Legal Question in Workers Comp in New Jersey

''Disabled'' but still able to work?

My husband was injured on the

job (was a chemist exposed to

a chemical that left him highly

sensitive to this chemical and

its many derivatives, with

permanent asthma-like

symptoms) and had to switch

careers, suffering a 50%

decrease in earning potential

(from PhD chemist to high

school math teacher).

Questions: Is his inability to

work in his former field a

''partial disability'' and could he

collect future lost wages under

workman's comp laws?

Does the fact that he's

employed now make him

ineligible to collect workmans

comp? When he was exposed,

he became unable to enter the

building (even though the

chemical was removed), and

his company allowed him to

work from home in the capacity

of grant writer. He never

actually missed any work.

His health is permanently

affected; he has medical bills

from ER visits and uses an

inhaler and is unable to

exercise as he used to.

Thanks in advance.

Asked on 8/30/07, 10:36 pm

2 Answers from Attorneys

Ronald Aronds Law Office of Ronald Aronds, LLC

Re: ''Disabled'' but still able to work?

This is a difficult case, but still falls under the purview of workers compensation. The fact that your husband got a new job is irrelevant. In order to determine how much disabiity your husband has I would need to send him to a couple of doctors for examinations to determine this. Most likely I would be able to get him a monetary settlement for his injuries. Lost wages and decreased earning capacity are not factored into workers compensation settlements. Remember also that the claim has to be filed within two years of when your husband first became aware of the medical problems caused by the chemical exposure. Please contact me to discuss your case in more detail. I never charge for simply talking to a person about their case. Thank you.

Sincerely yours, -Ronald Aronds, Esq.-

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Answered on 9/04/07, 2:14 pm
Robert Davies The Davies Law Firm, P.A.

Re: ''Disabled'' but still able to work?

Wow. What you describe is devastating.

I will assume that your summary is accurate and complete. You can be sure that if you bring a lawsuit or worker's comp action, that the opposing attorney will strongly attack every part of this claim.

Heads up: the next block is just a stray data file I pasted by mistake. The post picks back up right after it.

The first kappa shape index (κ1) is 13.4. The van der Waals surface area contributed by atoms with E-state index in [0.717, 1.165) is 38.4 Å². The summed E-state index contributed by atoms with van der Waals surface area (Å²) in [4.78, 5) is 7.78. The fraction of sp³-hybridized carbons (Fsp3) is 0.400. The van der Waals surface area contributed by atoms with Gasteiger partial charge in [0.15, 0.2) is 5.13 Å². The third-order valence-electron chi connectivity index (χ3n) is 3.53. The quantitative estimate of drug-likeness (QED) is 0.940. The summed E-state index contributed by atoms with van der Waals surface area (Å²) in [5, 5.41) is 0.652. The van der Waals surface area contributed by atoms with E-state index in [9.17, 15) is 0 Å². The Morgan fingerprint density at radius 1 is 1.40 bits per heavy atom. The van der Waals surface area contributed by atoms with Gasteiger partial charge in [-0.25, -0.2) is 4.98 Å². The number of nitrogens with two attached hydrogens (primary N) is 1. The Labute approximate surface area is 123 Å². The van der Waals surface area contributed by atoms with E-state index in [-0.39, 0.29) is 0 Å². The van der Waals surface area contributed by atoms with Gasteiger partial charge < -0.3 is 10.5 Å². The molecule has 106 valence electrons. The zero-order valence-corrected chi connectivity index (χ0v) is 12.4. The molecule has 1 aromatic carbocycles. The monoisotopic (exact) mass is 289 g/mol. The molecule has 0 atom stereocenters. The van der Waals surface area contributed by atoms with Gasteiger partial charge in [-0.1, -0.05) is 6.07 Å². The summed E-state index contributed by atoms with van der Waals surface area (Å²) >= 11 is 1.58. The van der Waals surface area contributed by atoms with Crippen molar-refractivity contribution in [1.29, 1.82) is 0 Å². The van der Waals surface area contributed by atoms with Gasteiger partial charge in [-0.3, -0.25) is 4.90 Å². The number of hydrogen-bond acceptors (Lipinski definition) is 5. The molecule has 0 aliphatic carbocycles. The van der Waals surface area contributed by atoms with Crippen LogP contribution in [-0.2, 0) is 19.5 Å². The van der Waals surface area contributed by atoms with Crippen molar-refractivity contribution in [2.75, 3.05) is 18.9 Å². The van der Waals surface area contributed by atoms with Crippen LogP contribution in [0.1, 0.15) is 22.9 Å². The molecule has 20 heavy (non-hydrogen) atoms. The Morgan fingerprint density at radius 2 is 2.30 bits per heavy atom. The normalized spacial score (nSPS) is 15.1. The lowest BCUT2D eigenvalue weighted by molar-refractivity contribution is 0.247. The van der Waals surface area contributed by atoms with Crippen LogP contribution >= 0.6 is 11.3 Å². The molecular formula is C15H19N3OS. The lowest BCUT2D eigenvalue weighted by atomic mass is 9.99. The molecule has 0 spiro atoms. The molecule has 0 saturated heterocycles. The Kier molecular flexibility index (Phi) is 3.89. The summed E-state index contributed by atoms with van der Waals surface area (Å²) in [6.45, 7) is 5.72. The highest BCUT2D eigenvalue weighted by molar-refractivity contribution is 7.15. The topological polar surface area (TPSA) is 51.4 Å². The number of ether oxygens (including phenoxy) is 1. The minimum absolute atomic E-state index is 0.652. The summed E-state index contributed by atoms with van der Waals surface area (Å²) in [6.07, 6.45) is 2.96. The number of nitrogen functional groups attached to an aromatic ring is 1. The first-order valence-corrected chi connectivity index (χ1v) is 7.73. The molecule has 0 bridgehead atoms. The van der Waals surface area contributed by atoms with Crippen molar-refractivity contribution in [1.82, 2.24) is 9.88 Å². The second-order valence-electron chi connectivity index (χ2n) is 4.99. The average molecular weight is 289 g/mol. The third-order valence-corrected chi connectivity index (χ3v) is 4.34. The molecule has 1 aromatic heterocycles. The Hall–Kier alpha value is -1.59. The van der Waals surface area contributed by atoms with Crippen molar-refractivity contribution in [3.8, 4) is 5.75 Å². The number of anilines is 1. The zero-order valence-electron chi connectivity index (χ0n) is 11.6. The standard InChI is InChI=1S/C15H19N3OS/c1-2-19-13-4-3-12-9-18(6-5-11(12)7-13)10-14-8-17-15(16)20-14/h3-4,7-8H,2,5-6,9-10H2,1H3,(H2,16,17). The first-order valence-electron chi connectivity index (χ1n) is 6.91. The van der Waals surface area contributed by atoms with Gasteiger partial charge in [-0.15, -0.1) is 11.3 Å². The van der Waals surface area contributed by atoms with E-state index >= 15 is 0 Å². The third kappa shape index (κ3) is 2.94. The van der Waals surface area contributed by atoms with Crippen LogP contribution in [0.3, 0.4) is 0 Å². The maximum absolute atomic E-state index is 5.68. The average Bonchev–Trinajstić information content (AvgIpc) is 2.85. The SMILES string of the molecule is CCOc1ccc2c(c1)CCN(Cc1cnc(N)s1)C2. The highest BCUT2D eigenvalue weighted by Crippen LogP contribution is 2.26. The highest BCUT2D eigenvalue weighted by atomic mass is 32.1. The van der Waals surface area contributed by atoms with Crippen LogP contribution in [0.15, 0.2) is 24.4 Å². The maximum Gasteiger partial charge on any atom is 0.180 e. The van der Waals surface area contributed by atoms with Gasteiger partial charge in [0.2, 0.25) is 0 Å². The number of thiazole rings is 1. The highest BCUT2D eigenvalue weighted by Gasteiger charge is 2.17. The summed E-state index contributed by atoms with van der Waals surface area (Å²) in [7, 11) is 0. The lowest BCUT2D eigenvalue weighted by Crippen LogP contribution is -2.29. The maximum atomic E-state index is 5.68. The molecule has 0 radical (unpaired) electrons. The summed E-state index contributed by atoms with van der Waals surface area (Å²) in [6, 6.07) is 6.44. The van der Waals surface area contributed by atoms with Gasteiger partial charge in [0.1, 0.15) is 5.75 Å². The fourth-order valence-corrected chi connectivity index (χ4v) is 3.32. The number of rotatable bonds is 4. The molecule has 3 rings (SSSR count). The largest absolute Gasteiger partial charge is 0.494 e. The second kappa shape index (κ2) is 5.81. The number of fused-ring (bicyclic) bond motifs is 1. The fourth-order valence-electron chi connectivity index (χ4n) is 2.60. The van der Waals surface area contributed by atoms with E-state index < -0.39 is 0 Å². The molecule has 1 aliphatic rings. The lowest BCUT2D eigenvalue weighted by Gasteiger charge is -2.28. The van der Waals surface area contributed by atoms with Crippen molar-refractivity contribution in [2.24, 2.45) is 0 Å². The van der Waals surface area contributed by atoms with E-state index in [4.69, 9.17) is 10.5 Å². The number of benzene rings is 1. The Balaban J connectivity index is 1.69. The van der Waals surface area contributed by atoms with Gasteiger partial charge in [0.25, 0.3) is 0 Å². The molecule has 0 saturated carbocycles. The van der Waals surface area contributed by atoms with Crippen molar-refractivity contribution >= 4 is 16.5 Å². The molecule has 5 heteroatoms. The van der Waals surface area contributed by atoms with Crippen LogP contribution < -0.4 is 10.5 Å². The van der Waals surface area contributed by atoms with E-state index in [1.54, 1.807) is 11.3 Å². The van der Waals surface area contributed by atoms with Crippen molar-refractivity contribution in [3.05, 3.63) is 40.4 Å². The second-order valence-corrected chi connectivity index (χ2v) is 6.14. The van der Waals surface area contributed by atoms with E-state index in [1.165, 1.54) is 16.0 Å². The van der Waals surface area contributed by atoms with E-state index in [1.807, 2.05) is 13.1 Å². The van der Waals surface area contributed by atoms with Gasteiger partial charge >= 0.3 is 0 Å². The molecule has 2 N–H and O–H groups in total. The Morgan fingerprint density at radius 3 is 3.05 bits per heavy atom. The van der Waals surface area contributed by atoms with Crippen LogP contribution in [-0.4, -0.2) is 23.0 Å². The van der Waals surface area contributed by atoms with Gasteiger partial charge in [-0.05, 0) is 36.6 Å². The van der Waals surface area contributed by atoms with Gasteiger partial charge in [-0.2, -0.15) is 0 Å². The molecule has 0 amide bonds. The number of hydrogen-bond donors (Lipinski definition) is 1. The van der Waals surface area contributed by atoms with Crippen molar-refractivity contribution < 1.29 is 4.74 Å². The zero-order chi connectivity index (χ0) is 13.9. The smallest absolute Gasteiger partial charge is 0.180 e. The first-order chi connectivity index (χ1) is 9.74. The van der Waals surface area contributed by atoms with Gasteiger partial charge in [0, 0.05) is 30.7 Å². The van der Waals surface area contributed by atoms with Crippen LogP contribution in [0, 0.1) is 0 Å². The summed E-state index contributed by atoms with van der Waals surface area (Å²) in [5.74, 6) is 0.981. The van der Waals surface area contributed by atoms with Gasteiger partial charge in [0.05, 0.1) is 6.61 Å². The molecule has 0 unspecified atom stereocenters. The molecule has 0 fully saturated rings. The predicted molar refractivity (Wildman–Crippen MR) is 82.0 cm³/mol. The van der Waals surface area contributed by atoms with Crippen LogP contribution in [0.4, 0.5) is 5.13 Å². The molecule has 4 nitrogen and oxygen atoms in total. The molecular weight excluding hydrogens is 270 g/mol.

I generally do not do worker's compensation cases any longer, because it takes almost as much work as a car accident case, and the amount of money that is paid to my clients is ridiculously inadequate to compensate them for their injuries. Also, the attorney gets paid so little on worker's compensation cases, that the attorneys who do this must handle many, many cases to make a living. And so can not spend as much time and effort to investigate and prepare as they would like to, to do it properly.

You need to consult a smart, tough attorney who can assist you. Do NOT go to an attorney who handles hundreds of worker's compensation cases for a living. I know of several very good lawyers who could help you. I do not do this kind of work, as I said.

Please call my office if I can assist you. I will give you names and telephone numbers for attorneys who can assist you. You can then decide how you would like to proceed.

My contact information can be obtained from the links below, just click on the Attorney Profile link. Let my secretary know you found me through LawGuru.

Disclaimer: Your question and any response does NOT create an attorney-client relationship between you and this law firm. You can not rely on the statements made by an attorney given over the internet. The exact facts of your situation, including facts which you have not mentioned in your question, may completely change the result for your situation.

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Answered on 8/31/07, 10:43 am

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